Three weeks ago, I had a freakish accident in the parking lot of my local Trader Joe’s. My shopping cart hit a pothole and overturned, and somehow the momentum took me with it, as my body catapulted over the cart and slammed into its metal bars. I wrote about the accident in a previous post, so I won’t rewind to describe details of my night in the emergency room and the generous people who helped me. But the post-accident experience was equally challenging, in part because of the physical pain, but also because of my mottled appearance. Right after the accident, my nose swelled to around three times its size, and by the next day, I also had two black eyes. Over the course of several weeks, the bruising migrated down my face until my entire face was covered in streaks of black and blue, and then green and brown and yellow. When I went to a plastic surgeon on the advice of my primary care doctor, to see if my nose was broken, he said I had experienced “major facial trauma”. 

For the first week, I was just absorbing the shock of the accident and didn’t leave my house very much. But as I re-entered public spaces, I felt self-conscious and uncomfortable. Okay, part of that is vanity, but the other part is social perception, or how others were seeing me. What does one think when looking at a woman with “facial trauma”? You got it. She must be abused. Every inch of the way, practitioners asked me if I felt “safe”, which was code for, “are you being abused?” I am glad that they asked, because for some women who looked like me, the answer is resoundingly, yes. But even though the source of my battered face was a weird accident, I believe I got some insight into how women who are physically abused are further isolated because of the stigma of being a victim, a woman not in control of her destiny. 

In the first few days after my accident, a couple of friends made so-called jokes about how they didn’t know my partner was abusive. It was supposed to be funny, because he is the polar opposite of aggressive. But it was not funny, and I made sure the jokes stopped. I thought about Nan Goldin’s 1984 self-portrait, called, “Nan, One Month after Being Battered”, in which she stares out at viewers with two swollen, blood-red eyes, surrounded by bruises, wearing bright red lipstick. It is shocking to see her honest portrayal, with her eyes providing a window into a relationship gone wrong. 

Once again, this issue is front and center in the public sphere, as the 1994 Violence Against Women Act is up for reauthorization. This bill is critical to fighting domestic violence, sexual assault and stalking, because it funds shelters and legal support for victims of abuse, regardless of their sexual orientation or immigration status. After an initial version of the bill breezed through the Senate, it hit a wall with the House Republicans who want to limit the rights of undocumented immigrants. Now a new Senate bill has been introduced which limits the number of special visas, called “U-visas”, provided to undocumented immigrants who are victims of domestic violence and sexual assault. House Republicans also want to block current U-visa holders from applying for permanent residency after three years, which is a critical provision that encourages women to contact law enforcement without fear of deportation. Check out this January 28th op-ed in the New York times:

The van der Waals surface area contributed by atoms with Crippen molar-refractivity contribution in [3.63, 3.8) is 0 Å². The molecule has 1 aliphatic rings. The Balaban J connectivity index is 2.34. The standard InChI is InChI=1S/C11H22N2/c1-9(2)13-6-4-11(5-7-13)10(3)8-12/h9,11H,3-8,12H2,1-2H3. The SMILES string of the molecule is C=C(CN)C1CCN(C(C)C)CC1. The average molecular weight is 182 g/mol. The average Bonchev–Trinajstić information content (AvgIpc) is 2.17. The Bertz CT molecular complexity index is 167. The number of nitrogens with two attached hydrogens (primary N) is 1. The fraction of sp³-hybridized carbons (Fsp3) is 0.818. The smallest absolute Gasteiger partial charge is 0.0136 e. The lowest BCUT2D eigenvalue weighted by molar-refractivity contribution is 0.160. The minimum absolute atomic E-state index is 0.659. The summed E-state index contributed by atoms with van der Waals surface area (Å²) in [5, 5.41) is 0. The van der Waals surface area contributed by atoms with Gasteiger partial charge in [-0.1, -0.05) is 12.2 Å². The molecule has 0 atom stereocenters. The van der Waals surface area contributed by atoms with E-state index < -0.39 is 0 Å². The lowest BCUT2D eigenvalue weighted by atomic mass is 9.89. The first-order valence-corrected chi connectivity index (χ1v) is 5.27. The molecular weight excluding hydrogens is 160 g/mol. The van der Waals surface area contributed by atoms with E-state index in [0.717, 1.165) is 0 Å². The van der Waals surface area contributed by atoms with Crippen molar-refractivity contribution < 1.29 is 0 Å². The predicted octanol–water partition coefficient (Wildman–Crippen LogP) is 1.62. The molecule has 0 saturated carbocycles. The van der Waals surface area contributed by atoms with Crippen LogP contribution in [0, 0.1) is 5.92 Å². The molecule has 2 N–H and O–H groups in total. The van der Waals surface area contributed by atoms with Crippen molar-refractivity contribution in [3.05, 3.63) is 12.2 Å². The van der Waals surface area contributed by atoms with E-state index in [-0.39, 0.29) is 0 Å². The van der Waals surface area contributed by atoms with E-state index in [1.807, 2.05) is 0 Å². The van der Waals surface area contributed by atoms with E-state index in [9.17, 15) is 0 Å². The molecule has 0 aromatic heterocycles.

It’s time for this bill to pass. 

As this bill is up for a vote, we have an opportunity to bring attention to the issue of violence against women in a very public way, at the national and global level. Every year, on February 14th, Eve Ensler, the author of Vagina Monologues, urges women to call for an end to violence against women. This year, she has founded, “One Billion Rising”, a global movement of “women and those who love them to walk out, dance, rise up and demand an end to this violence”. All over the world, women will be gathering to dance a simple, but beautiful dance together, in public places, as a public statement to support the end of violence, and to express collective strength and solidarity across borders. In Massachusetts, youth groups, domestic violence programs, community centers, and more are banding together to dance in celebration of women, and to protest against a culture that condones rape and accepts violence against women and girls as a given. These gatherings will be multiplied all over the U.S. and throughout Europe, Africa and Asia. 

Ensler says, “One billion women dancing is a revolution!” It’s just one day, but it’s an opportunity to raise awareness of this still pervasive problem. If you’re interested in joining in, there are many events being planned on February 14th, as well as days before and after, to challenge violence against women:

Find a rising near you!

A global strike An invitation to dance 
A call to men and women to refuse to participate in the status quo until rape and rape culture ends 
An act of solidarity, demonstrating to women the commonality of their struggles and their power in numbers 
A refusal to accept violence against women and girls as a given 
A new time and a new way of being